So if you’re used to Outlook and you just want to carry on using Outlook, it’s totally fine to do that. Another thing you can use is the scheduling assistant in Outlook and also the tracking. So if you want to see who is coming to your meeting you can go to the tracking page and you can just see who’s accepted and declined. Now if we switch back to Teams you can also track attendance in Teams as well. So if I go back to my Teams calendar and I go to the actual appointment and open it up, you can see I’ve got the join button there so when the time comes I can join, but I can also see the tracking along the bottom right hand side there, to see who’s accepted. So when the time comes to join I just press the join button and the meeting starts up.

Now before you actually join the meeting you can set up how you want to join, so you can turn your vide on and off, your audio on and off and you can set your background effects as well and that’s just those tools there. So you can toggle them on and off. And you can do that once you join the meeting as well. You know, you’re not set in that way, you can change it whenever you like. So you can add your fancy background and then when you’re happy you hit the join now button and then you go. So, hopefully your other attendees will join as well, so Meghan and Pradeep should jump in on the call too. And in this meeting I want to share something, so I’m going to use the sharing feature to share some slides so I can present them during the meeting.

So again we’ve got our old friend the meeting toolbar’s popped up again, you can see I can manage audio, video and I’ve got the ellipsis so I can start the recording and that kind of thing as well, so I can manage background effects. All there just as we saw it when we were in the chat section of the talk. So, the share button is this one, the third in from the left. When I press it, it throws up a section at the bottom of the window and I can choose then what I want to share. So you’ve got a bunch of different options here. On the far left you have your desktop which is basically everything you can see on your desktop. Then you’ve got the window so you can actually share just an app. And then you can share PowerPoint slides. And on the far right you’ve got your whiteboard so you can also start whiteboarding in Teams as well.

So for this meeting I want to share a slide deck so I’ve got some slides in the PowerPoint section already there and I can also choose to browse and upload a slide deck either from my One Drive or from my computer or from Teams. So I’m going to choose to upload from my computer this time which allows me to browse for the file and I’ve got my slides there, so I just open them up, it adds the slide deck to Teams and then everyone in the meeting will start to see it. So once the slide deck is loaded I can then start presenting the deck and you’ll see I can go backwards and forwards through the slides and I can guide the meeting or the attendees from the meeting through my slides. I can also allow them to move backwards and forwards on their own. So if they want to backtrack to a slide I’d already presented, it can do that. But I can also lock in the ability for them to do that. So I can stop them from moving through the slides and guide them through the slides if I want to, using the private viewing button. So you can also view the participants in the meeting.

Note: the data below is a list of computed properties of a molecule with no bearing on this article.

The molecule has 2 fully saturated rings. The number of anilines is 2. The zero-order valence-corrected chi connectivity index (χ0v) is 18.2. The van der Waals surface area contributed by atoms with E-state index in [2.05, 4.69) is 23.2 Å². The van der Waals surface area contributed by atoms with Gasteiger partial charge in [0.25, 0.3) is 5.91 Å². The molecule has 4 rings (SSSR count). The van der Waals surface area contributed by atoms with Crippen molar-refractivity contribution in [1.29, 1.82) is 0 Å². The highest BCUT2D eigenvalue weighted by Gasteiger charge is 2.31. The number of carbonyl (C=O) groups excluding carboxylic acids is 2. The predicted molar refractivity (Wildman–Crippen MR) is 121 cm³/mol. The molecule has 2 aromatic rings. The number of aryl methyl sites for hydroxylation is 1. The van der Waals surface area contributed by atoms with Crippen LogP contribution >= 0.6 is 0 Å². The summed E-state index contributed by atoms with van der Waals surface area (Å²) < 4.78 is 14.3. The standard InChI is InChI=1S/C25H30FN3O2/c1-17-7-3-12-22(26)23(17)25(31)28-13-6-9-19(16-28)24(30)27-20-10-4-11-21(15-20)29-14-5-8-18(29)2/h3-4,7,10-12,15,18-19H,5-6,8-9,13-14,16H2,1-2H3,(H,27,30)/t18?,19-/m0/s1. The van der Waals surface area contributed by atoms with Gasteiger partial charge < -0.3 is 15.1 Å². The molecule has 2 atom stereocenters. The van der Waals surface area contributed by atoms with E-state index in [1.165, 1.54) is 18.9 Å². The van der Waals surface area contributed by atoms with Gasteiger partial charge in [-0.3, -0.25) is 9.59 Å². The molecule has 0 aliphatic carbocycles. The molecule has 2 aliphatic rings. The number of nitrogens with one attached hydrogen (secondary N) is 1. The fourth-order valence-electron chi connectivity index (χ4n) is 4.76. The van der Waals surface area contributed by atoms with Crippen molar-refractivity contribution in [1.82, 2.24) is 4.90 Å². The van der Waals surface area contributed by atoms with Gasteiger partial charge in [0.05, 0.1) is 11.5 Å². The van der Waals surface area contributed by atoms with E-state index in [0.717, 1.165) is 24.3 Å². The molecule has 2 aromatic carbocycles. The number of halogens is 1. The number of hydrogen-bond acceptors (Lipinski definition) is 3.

So again with the show participants button I can manage who’s in the meeting, I can mute, remove and change the role of the person in the meeting and I can add new people. So if I’ve left someone out, for example I can type Alex in the top field there, add Alex in and he will get a call and if he’s available he can join. So again we can record the meeting. So if I go to the ellipsis and choose recording, we’re now recording the meeting, or this part of the meeting anyway. And at any time I like I can stop it too. And then that meeting can be seen in exactly the same way as we saw before. There will be a card after the video’s processed that allows me to click on it and then we can view it. And so once the video’s ended we go back to the meeting details and you can see over in the top left hand corner I’ve got a new chat card for that particular meeting. So again, if at any point I want to go back and review what was said in the meeting, watch the video, perhaps share the deck or the whiteboard, I can do that too.

OK, so this is the final part of the talk, it’s on what I call collaboration, so the ability to collaborate with your colleagues, your team mates, edit and share files. So it’s probably the most complex part of Teams because it will introduce you to many new ideas in terms of if you haven’t used these types of apps before. But Teams allows you to recreate your organisation to facilitate collaboration so everyone can create and share files and work on them together. So, what I’ve done here is move to the Teams app, so you can see on the left hand rail now I’m in the Teams app and I’ve got three teams listed there in the section to the right of the Teams app button. I’ve got sales and marketing, retail and project team. So you can see you can have departmental teams mixed up with project teams and other specialist teams.